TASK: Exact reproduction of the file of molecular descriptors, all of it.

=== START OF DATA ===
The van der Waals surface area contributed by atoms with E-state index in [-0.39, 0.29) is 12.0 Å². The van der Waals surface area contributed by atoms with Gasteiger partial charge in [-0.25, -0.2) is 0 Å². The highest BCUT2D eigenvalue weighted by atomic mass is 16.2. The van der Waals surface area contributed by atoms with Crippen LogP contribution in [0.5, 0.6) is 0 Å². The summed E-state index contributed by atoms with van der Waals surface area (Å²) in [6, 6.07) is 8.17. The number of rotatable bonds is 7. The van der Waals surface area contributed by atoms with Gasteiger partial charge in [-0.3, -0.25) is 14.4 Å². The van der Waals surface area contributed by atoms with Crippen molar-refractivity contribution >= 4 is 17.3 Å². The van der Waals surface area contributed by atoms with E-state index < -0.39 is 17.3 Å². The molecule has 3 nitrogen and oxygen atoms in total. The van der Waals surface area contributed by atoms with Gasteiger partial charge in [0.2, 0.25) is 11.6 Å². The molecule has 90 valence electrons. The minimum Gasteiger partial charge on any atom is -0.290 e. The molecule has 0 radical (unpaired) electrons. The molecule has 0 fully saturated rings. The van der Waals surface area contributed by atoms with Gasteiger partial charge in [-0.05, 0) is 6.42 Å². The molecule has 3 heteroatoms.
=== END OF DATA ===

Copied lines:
The van der Waals surface area contributed by atoms with E-state index in [-0.39, 0.29) is 12.0 Å². The van der Waals surface area contributed by atoms with Gasteiger partial charge in [-0.25, -0.2) is 0 Å². The highest BCUT2D eigenvalue weighted by atomic mass is 16.2. The van der Waals surface area contributed by atoms with Crippen LogP contribution in [0.5, 0.6) is 0 Å². The summed E-state index contributed by atoms with van der Waals surface area (Å²) in [6, 6.07) is 8.17. The number of rotatable bonds is 7. The van der Waals surface area contributed by atoms with Gasteiger partial charge in [-0.3, -0.25) is 14.4 Å². The van der Waals surface area contributed by atoms with Crippen molar-refractivity contribution >= 4 is 17.3 Å². The van der Waals surface area contributed by atoms with E-state index < -0.39 is 17.3 Å². The molecule has 3 nitrogen and oxygen atoms in total. The van der Waals surface area contributed by atoms with Gasteiger partial charge in [0.2, 0.25) is 11.6 Å². The molecule has 90 valence electrons. The minimum Gasteiger partial charge on any atom is -0.290 e. The molecule has 0 radical (unpaired) electrons. The molecule has 0 fully saturated rings. The van der Waals surface area contributed by atoms with Gasteiger partial charge in [-0.05, 0) is 6.42 Å². The molecule has 3 heteroatoms.